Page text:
Sitting on the corner tip of Iceland on Faxafloi Bay with breathtaking views of Mount Esja, Reykjavik is one of the most unique destinations in the world. The beautiful, modern capital of Ireland derives its name, Reykjavik, from its natural conditions with boiling natural geysers following over the area, where the Viking Ingolfur Arnarson named it ‘Smokey Bay.” This dark city has plenty of nearly sunless days, but remains a cultural hot spot known for its bustling clubs and nightlife which draws a healthy amount of tourists in the summer time. The life in Reykjavik is easy paced. With all of the public geothermal baths, who can blame them? White, wooden buildings dominate the scene peppered with colorful houses and lots of open areas, making this a hot spot for the ages.
Sights You Can’t Miss:
- Einar Johnsson Museum: Iceland’s premier sculptor, Einar Johnsson designed this stunning establishment which holds all of his works. Serving as his former personal home, it was first laid out in 1916. Today, a perfectly manicured sculpture garden surrounds it – containing 26 magnificent bronze casts along with a museum shop selling souvenir casts of all of his works. The inside is whitewashed with blue walls, high windows that illuminate the insides beautifully, and long stretches of white colored statues. Admission is kr400 for adults, with free admission to children under 16. For more information, visit www.sculptur.is.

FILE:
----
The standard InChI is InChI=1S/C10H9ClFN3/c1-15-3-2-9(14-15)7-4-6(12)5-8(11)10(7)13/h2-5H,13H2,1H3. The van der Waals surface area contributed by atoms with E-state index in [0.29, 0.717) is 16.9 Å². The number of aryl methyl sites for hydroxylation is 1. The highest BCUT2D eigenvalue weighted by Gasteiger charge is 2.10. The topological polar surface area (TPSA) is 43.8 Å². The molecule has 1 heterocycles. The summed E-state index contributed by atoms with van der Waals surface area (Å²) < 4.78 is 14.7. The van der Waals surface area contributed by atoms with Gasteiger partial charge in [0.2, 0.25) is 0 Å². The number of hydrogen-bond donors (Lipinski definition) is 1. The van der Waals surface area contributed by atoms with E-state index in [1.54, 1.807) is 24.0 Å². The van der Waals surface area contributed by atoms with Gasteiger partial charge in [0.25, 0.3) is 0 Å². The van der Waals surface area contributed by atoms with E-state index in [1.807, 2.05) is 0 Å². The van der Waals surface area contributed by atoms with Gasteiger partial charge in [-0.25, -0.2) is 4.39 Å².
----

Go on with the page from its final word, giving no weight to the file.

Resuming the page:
- Icelandic National Museum: The museum has recently undergone through some renovations that have made it even more of the artistic powerhouse it was before. With more than 3000 artifacts chronicling every from the history and folklore traditions of the country, it is a sight to behold. For Viking fans, you will be pleased to see its collection of Viking relics and ancient carvings. A tiny collection of medieval pieces can be found here as well.
- Hallgrimskirkja: The Hallgrimskirkja is the tallest building in the country, a massive church so large you could see it from 10 miles away on a clear day. Named after the Icelandic poet Hallrimur Petursson, the church has a tall steeple and beautiful basalt columns as foundations. It took close to 4 decades to build the entire structure, with its final completion in 1986. A pretty statue of Leif Eeiksson sits right in front, a gift from the United States. Admission is kr300.
- Botanical Gardens: One of the biggest collections of Icelandic indigenous plants can be found here, along with endless garden trails. There is also a greenhouse café along with a zoo and park. Be sure to see this picturesque valley of dreams on your next visit!
Things to Do:
- Rejkjavik Jazz Festival: All of the jazz aficionados come to this event, with plenty of local and international performances coming here during the five day span from September to October bringing their own styles of the genre from different areas. See http://www.myspace.com/reykjavikjazzfestival.
- Iceland Independence Day: This day never disappoints, with plenty of parades and musical celebrations throughout the country to celebrate its independence from nearby Denmark. Catch it on June 17.
Getting There / Reaching the City:
Reykjavik’s main international airport is Keflavík International Airport which is located around 50 km from the city center. It is very well connected to other European cities by the many low cost airlines that fly to Iceland such as Germanwings and the local carrier Iceland Express. Direct flights will often be available, and typical flight times are London – approximately 2hrs 45min, and 3hrs 45min from Frankfurt, Germany. Travellers can make their way from the airport using the ‘flybus‘ which leaves 35-40 minutes after arrival of each flight and has a journey time of around 45 minutes to Reykavik BSÍ Bus Terminal.